Indiependent Mag. - Case Study Magazine on the Contemporary Indie Scene (2010)
Softcover / Hardcover | Images (full color) | 136 Pages | Format: 20 x 25 cm | English edition | €54,99 / €74,99
Editor in chief: Niekolaas Johannes Lekkerkerk
Coordinating editor: Sanne Goudriaan
Design: Niekolaas Johannes Lekkerkerk
Authors: Julia Nuesslein, Milou Grefkens, Naomi den Hollander, Niekolaas Johannes Lekkerkerk, Sanne Goudriaan
This onetime magazine was initiated to map the contemporary Indie scene from a diverse range of viewpoints. By juxtaposing different ideologies, subcultural theories, images, and applying different strategies at an overall level, a critical stance is being taken regarding the manifestations of the Indie scene. The magazine is structured thematically in different categories, this in order to underscore the different interdisciplinary entries, from critic, to artist, to curator, as well as to emphasize the different subsets within the bigger picture, for example scene-versus-authenticity. Every theme or category highlights a certain aspect of the Indie scene, examining a range of issues: from the eye of the beholder to the voice of the masses, from the ivory tower (private space) to the public sphere, from local to glocal, from the physical "real" to virtual reality and cyberspace. These juxtapositions create a kaleidoscope of critical reference material; a case study in which the individual meets the collectivism of a scene (subculture), an inconsistent stand on itself.
#0 The "Grammar" of the Scene | Subculture is included to explore and to place the Indie scene in a certain theoretical and historical context, this approach is essential in order to say something about the current state of affairs. #1 From the Ivory Tower to the Public Sphere is included to juxtapose the individual with the collective and society as a whole. This section explores these different contexts and their internal and external processes. #2 Voices from Cyberspace focusses on the online manifestations of the Indie as an individual and the Indie scene as a collective. What could be said about the differences between online and offline and between virtual reality and cyberspace? What happens with ones appearance with the absence of the body? #3 Rooms of Identity, a paper exhibition departing from Foucault's theory, is intended to examine "Indie living environments". This stereotypical categorization, based on value judgements, serves as a discussion opener to the question: to what extent could subcultural analysis derive objective judgements from frieze fames? #4 Love the Creator features a selection of landmark records, films and events around the contemporary Indie scene.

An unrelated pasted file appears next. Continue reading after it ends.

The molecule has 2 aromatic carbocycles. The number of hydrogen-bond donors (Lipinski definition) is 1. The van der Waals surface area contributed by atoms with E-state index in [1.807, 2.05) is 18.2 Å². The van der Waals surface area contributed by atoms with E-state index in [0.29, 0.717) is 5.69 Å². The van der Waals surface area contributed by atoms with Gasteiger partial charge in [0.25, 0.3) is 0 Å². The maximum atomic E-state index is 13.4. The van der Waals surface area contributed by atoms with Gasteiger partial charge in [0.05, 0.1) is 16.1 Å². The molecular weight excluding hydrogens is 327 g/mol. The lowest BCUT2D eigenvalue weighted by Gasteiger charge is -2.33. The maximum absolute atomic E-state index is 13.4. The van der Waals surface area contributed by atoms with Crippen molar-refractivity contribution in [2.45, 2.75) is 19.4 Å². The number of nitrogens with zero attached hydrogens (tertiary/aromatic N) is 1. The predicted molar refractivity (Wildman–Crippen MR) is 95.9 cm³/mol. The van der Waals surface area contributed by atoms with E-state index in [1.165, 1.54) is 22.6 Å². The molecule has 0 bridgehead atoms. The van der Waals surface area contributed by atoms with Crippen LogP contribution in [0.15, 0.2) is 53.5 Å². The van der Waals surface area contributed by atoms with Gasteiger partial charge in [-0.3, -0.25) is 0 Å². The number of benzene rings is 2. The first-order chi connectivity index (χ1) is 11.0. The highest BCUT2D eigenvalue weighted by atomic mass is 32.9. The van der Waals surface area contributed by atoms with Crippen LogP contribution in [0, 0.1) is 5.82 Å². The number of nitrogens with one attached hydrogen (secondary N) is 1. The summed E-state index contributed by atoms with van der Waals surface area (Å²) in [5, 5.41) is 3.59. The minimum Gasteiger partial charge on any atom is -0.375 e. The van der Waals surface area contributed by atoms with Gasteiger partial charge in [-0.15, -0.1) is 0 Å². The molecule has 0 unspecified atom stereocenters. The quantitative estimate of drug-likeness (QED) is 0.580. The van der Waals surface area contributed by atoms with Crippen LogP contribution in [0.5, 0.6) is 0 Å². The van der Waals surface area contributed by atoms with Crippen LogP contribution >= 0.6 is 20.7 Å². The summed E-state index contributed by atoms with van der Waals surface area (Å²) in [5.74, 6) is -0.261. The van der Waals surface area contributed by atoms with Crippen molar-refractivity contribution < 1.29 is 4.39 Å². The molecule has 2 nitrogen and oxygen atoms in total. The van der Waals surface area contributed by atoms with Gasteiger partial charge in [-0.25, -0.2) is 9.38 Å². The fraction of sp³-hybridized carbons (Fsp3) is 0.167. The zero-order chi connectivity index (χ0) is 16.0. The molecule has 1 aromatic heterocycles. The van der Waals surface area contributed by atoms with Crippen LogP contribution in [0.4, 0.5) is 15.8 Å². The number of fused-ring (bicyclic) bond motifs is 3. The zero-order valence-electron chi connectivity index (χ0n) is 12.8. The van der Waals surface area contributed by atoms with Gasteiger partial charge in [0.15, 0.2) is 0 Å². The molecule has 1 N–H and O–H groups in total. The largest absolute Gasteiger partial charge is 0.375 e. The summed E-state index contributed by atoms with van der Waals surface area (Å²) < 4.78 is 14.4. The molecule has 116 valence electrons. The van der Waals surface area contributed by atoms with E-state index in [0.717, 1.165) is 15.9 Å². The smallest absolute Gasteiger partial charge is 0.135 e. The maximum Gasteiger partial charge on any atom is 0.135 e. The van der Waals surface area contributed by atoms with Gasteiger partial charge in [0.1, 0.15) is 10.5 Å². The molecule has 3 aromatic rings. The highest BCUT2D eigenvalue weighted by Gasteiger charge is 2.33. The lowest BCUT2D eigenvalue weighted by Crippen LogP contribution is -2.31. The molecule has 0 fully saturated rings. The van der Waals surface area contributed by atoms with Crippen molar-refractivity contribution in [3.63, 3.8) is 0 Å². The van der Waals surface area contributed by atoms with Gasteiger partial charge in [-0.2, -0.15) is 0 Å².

A difficult debate has always been: what label should be chosen to represent and further examine a group of (like minded) people. Should it be a tribe, a scene or a subculture? Many Utopian systems of interpretation have been provided overtime, some more convenient than others, but most of them were not sustainable. In order to not define this debate in advance, no clear-cut definition or "chosen side" will have our recommendation. The critical reference material serves as a guidance towards a point we think the reader is able to make up his or her mind for themselves. The different essays within this journal have different approaches and attitudes towards either a scene or a subculture, they are only variations on a theme, a preference taken into consideration as point of departure for the various authors. This distinction will eventually be more able to render meaning to the various groups within society and their boundaries, than to reason from a uniform agreement.
#0 The Grammar of the Indie Scene
#1 From the Ivory Tower to the Pubic Sphere
#2 Voices from Cyberspace
#3 Rooms of Identity
#4 Love the Creator